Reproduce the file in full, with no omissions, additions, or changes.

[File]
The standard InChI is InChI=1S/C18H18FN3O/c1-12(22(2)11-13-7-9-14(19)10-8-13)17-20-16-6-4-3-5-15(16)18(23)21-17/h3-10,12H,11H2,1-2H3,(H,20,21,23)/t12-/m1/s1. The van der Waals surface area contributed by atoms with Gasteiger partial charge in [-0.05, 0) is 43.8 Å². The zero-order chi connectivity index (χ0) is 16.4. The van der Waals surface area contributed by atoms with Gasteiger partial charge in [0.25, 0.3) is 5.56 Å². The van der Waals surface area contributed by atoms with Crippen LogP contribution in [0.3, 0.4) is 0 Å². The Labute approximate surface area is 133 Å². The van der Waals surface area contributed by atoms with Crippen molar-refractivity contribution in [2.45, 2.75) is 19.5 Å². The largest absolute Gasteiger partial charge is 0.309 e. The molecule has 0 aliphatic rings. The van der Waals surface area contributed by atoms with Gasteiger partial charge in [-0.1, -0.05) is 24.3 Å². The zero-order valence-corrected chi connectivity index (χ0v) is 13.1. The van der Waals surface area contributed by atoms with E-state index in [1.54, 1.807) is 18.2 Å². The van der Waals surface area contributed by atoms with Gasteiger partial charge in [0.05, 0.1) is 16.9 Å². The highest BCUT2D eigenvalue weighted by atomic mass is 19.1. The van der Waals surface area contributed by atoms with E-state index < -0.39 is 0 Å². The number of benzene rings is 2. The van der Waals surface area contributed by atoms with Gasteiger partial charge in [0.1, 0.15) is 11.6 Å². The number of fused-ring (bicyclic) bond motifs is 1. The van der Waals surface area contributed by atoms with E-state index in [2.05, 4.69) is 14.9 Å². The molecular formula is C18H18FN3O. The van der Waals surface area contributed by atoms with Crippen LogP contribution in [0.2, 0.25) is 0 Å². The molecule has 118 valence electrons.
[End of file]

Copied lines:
The standard InChI is InChI=1S/C18H18FN3O/c1-12(22(2)11-13-7-9-14(19)10-8-13)17-20-16-6-4-3-5-15(16)18(23)21-17/h3-10,12H,11H2,1-2H3,(H,20,21,23)/t12-/m1/s1. The van der Waals surface area contributed by atoms with Gasteiger partial charge in [-0.05, 0) is 43.8 Å². The zero-order chi connectivity index (χ0) is 16.4. The van der Waals surface area contributed by atoms with Gasteiger partial charge in [0.25, 0.3) is 5.56 Å². The van der Waals surface area contributed by atoms with Crippen LogP contribution in [0.3, 0.4) is 0 Å². The Labute approximate surface area is 133 Å². The van der Waals surface area contributed by atoms with Crippen molar-refractivity contribution in [2.45, 2.75) is 19.5 Å². The largest absolute Gasteiger partial charge is 0.309 e. The molecule has 0 aliphatic rings. The van der Waals surface area contributed by atoms with Gasteiger partial charge in [-0.1, -0.05) is 24.3 Å². The zero-order valence-corrected chi connectivity index (χ0v) is 13.1. The van der Waals surface area contributed by atoms with E-state index in [1.54, 1.807) is 18.2 Å². The van der Waals surface area contributed by atoms with Gasteiger partial charge in [0.05, 0.1) is 16.9 Å². The highest BCUT2D eigenvalue weighted by atomic mass is 19.1. The van der Waals surface area contributed by atoms with E-state index < -0.39 is 0 Å². The number of benzene rings is 2. The van der Waals surface area contributed by atoms with Gasteiger partial charge in [0.1, 0.15) is 11.6 Å². The number of fused-ring (bicyclic) bond motifs is 1. The van der Waals surface area contributed by atoms with E-state index in [2.05, 4.69) is 14.9 Å². The molecular formula is C18H18FN3O. The van der Waals surface area contributed by atoms with Crippen LogP contribution in [0.2, 0.25) is 0 Å². The molecule has 118 valence electrons.